Puget Sound and Alaska Steamship Company Issued to and signed by Brayton Ives and signed by Colgate Hoyt - Stock CertificateInv# AG2129 Stock
Stock issued to and signed on back by Brayton Ives. Also signed by Colgate Hoyt as president.
Brayton Ives (1840-1914) was born in Farmington, Connecticut. Graduating from Yale University in 1861, he entered the Union army as Adjutant of the 5th Connecticut Infantry and served throughout the war, being promoted successively to Captain, in October, 1861; Assistant Adjutant General, with rank of Captain, March, 1862; major, 1st Conn. Cav., January, 1864; Lieutenant Colonel, November, 1864, and Colonel of the regiment in January, 1865. During the last year of the War, he served under Custer and Sheridan and was mustered out in August, 1865, a brevet Brigadier General.
Married in 1867 to Eleanor A., daughter of the Rev S.B.S. Bissell of Norwalk, Connecticut, he is father of Winifred, Sherwood Bissell, Eunice and Frances Havens Ives.
In 1867, General Ives went into stock brokerage on Wall Street and soon became prominent at the Stock Exchange. Elected vice-president of the Exchange in 1876 and 1877, his associates made him president in 1878 and 1879. He was a member of the Governing Committee for thirteen years. Retiring from Wall Street in 1889, he accepted the presidency of The Western National Bank, April 1, 1890. By diligent study of the problems of finance, Gen. Ives has gained the rank of an authority.
He was president of The Northern Pacific Railroad from 1893 to 1896, director of The Mercantile Trust Co., The United States Guarantee Co., and The New York Stock Exchange Building Co., and chairman of The Westinghouse Electric & Manufacturing Co. He was a valued member of the Union League, Metropolitan, University, Century, Grolier, Players', New York Yacht, Tuxedo, and Riding clubs and The New England Society and Loyal Legion.
The press has published many essays from his pen. He was a collector of rare books and bric-a-brac, was a Presidential Elector on the Republican ticket in 1888, and chairman of the finance committee of the centennial celebration in New York in 1889.
Colgate Hoyt (1849-1922), banker, born in Cleveland, Ohio, March 2, 1849, is a son of James M. Hoyt, a lawyer and man of high position. The young man attended Phillips Academy, Andover, but, owing to the failure of his sight, left school at the end of the first year. He then secured a place in a hardware store in Cleveland, rose by his own merit, and finally joined his father in real estate operations, becoming himself the owner of desirable properties. During 1877-81, he engaged in loans of money on real estate security. In May, 1881, he removed to New York City to become a partner in the banking and bullion firm of J. B. Colgate & Co. He made his way here with marked success and remained an active member until the death of Mr. Trevor, in 1890. Banking soon led him into intimate relations with large corporations. A government director of The Union Pacific Railroad, 1882-84, he was thereafter a company director but resigned several years later. In 1884, he joined Charles L. Colby and Edwin H. Abbott in The Wisconsin Central Railroad enterprise, these three men becoming trustees of the entire stock of the corporation, and building a road to St. Paul and one from near Milwaukee to Chicago, thus making The Wisconsin Central a through line from Chicago to St. Paul and Milwaukee. They also built The Chicago & Northern Pacific Railroad as a terminal, with splendid passenger stations in Chicago. Mr. Hoyt has also been a director and active spirit in The Oregon Railway & Navigation Co., The Northern Pacific Railroad, and The Oregon & Transcontinental Co., and in 1890 reorganized the latter as The North America Co., with entire success, and under trying circumstances. The American Steel Barge Co., whose shipyard and docks are at West Superior, Wisconsin, is the creation of Mr. Hoyt, who bought the whaleback patents of Capt. Alex. McDougall in 1888, organized the company with a capital $500,000, becoming its president and treasurer, and has since employed about 1,500 men and constructed about thirty whalebacks and other vessels of importance. Another of his enterprises is The Spanish-American Iron Co., of which he is an organizer and treasurer, which, with a capital of $5,000,000, is working the Lola group of iron mines in Cuba. Mr. Hoyt was prominent socially, and was a member of the Metropolitan, Union League, Lawyers’, Riding, Fencers’, Country, Oyster Bay Yacht, Larchmont Yacht and Seawanhaka Corinthian Yacht clubs, and The Ohio Socity. In 1873, he married Lida W. Sherman, daughter of Judge Charles T. Sherman, and a niece of Gen. William T. Sherman. They have four children living.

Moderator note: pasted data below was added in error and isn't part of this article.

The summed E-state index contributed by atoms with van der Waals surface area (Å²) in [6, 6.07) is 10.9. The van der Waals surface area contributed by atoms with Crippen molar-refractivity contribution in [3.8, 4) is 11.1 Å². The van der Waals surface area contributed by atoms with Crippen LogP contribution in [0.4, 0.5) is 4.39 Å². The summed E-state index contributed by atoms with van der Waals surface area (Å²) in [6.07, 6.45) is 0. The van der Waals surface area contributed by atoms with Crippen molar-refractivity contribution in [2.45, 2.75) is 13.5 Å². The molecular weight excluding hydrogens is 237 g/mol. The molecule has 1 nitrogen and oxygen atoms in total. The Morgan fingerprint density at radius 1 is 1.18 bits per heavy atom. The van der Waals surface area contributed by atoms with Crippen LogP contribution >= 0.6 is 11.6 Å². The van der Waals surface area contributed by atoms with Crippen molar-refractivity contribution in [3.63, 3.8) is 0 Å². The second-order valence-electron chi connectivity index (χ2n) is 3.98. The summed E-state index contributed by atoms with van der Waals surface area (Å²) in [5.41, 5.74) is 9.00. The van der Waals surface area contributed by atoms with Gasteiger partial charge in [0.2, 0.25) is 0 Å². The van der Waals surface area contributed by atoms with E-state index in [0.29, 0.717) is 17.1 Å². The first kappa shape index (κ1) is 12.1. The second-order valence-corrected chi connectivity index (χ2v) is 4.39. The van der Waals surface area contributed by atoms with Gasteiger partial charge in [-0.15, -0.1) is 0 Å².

A stock certificate is issued by businesses, usually companies. A stock is part of the permanent finance of a business. Normally, they are never repaid, and the investor can recover his/her money only by selling to another investor. Most stocks, or also called shares, earn dividends, at the business's discretion, depending on how well it has traded. A stockholder or shareholder is a part-owner of the business that issued the stock certificates.